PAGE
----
Introduction: Embroidered Owl and Flowers

About: In a valiant attempt to keep myself from dying of boredom, I create.
As I was growing up, my sisters and I were not allowed to sit in front of the TV without some handiwork in our hands.  It didn’t matter is it was embroidery, knitting crochet, etc. long as our hands were busy.  To this day, I have a really hard time just sitting and watching TV.  Of late I have been listening to audio books while I have been doing handiwork. Not too long ago, I was looking at Pintrest, when I found this free coloring page found here:
The first thing I thought was, “that would look great embroidered”.  So this is how I choose to embroider it.  By the by, it took 1 ½ audio books (over 12 hours) to get this completed, working every free moment until done.

Step 1:

15”x 15” square of unbleached muslin (preshrunk, $1.50 /yard)
15”x 15” square of Warm and Natural needled cotton batting
Copy of the coloring page, (enlarged to 150%)
Water erasable fabric marking pen ( look here to see what I mean)
Light tracer box (check out your local craft/needle art store or use a window)
Masking tape (not shown)
Embroidery needles
Small scissors
Embroidery hoop
DMC Embroidery floss (+/- 50¢ a skein)
DMC floss numbers:  801, 433, 780, 310, 970, 810, 3837, 550, 743, 988, 6228, 996, 995, 783, 498, 321, 100

Step 2:

Tape the picture you want to transfer to the light box using the masking tape. 

Step 3:

Tape the muslin fabric over the picture, centering it as best you can. Turn on the light box.  See how the picture shines through the fabric.

Step 4:

Get out the water erasable fabric marking pen and trace the parts of the picture you want to embroidery.  I wanted the owl, the tree and the flowers.  I left out the little circles with dots in the middle.

Step 5:

When you are done, turn off the light box and remove the fabric from the box. 

Step 6:

Next lay the fabric over the piece of Warm and Natural batting. 

Step 7:

Center them and put the bottom half of the embroidery hoop under the fabric and batting. 

Step 8:

Loosen the top loop and slide it over the fabric and tighten the top loop, pulling the fabric taunt as you go.

Step 9:

I have given you the numbers of most of the DMC floss, but I need to tell you that, “There are no embroidery police!”  Repeat, “There are no embroidery police!”   You do not have to use the same colors or stitches or anything that I used.  You will not be picked up by the embroidery police, if you don’t follow my pattern, so you do not need to do it the way I did it.  I chose colors that I liked, and that I had in my floss box.  A couple of them I don’t know what their color number is.  Sorry about that.

Step 10:

Now let's start with the stitches I used.  Back stitch:  Is done by the needle coming up at point 1, going down at point 2 and coming back up at point 3.  

Step 11:

Pull the tread taunt. 

Step 12:

Now the needle goes back down at point 2 and then back up at point 4.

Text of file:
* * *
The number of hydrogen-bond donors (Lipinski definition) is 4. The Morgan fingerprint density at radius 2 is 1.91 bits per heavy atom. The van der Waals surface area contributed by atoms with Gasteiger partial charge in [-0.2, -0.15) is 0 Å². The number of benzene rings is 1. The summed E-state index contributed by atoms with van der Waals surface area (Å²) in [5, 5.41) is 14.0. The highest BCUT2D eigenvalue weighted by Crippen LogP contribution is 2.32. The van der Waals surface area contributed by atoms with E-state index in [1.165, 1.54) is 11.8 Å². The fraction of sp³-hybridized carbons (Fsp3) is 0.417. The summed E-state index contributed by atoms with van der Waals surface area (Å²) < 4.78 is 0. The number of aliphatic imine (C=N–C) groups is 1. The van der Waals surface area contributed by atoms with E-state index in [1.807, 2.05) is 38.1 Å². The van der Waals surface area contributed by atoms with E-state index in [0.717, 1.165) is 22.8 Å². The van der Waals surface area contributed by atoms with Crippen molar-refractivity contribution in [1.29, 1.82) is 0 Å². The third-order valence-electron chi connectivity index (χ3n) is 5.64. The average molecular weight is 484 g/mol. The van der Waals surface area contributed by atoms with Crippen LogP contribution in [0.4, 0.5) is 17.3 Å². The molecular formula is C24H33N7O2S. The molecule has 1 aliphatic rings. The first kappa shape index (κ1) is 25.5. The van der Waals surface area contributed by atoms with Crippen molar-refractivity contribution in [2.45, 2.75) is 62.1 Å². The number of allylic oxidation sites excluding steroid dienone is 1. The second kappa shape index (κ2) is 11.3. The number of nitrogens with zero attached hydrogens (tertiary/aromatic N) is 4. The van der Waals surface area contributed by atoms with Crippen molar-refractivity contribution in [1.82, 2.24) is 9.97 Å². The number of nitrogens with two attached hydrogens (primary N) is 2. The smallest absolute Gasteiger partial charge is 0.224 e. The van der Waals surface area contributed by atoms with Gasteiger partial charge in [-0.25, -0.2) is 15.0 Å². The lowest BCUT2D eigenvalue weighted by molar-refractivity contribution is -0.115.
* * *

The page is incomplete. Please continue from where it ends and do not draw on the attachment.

Step 13:

Repeat until you have your outlined figure completed.   I used this stitch for the outline of the owl, and the tree.

Step 14:

Satin stitch:  is a stitch which is used to fill in a space.  The needle comes down at point 1, then up at point 2, it come back down right beside point 1 and goes back up right beside point two.  You keep doing this, following your pattern lines and filling in the empty space. 

Step 15:

I used this one for the beak and eyes on the owl and petals and center on various flowers.

Step 16:

Colonial knot:  I no longer use the French knot, once I learned how to make the colonial knot.  This knot is a candle wicking standard and I love it.  Come up through the center of the place where you need the knot to be. Have the thread form a backwards “C”, wrap the needle point up behind the thread,

Step 17:

and with you other hand wrap the thread around the end of the needle.  Before pulling tight, look to see if the thread forms a figure 8 lying on its side. 

Step 18:

Pull the thread taunt and poke the needle through the fabric beside where it came up. 

Step 19:

NICE!  I used this stitch around the outside of one flower and to fill the center of several others,

Step 20:

and for a speck of light in the owl’s eye.

Step 21:

Blanket stitch:  I used it to put some dimension without the time and effort to totally fill in the space with the satin stitch.  Bring the needle up from the bottom at point #1.  Push the needle down at point #2, and back up at point #3.  Make sure the thread is below the point of the needle. 

Step 22:

Pull tight and then repeat until the circumference of the circle has been filled.

Step 23:

Chain Stitch:  To start, the needle comes up at point 1, and then have goes back down next to the hole at point 1 and comes up at point 2.  Make sure that the thread is wrapped around the tip of the needle. 

Step 24:

Pull tight, repeat,

Step 25:

having the needle go back down at point 2 and come up at point 3, with the thread wrapped around the tip of the needle.  This leaves a trail of chains behind it. 

Step 26:

I used it in the golden flowers and to go around the edge of the whole of the picture.

Step 27:

Once I was done with all the embroidery,

Step 28:

I took my finished project over to the kitchen sink and ran a small stream of water over the project, using my thumb to add a little friction to remove the "water erasable marker" marks. 

Step 29:

Gone, wonderful! Now I can really see how great the project looks.  I layed it flat and let it dry.  I will eventually turn this into a pillow cover for a 14" x 14" pillow, and send it to a soldier in Afghanistan.  I hope she enjoys it.  I hope you do too.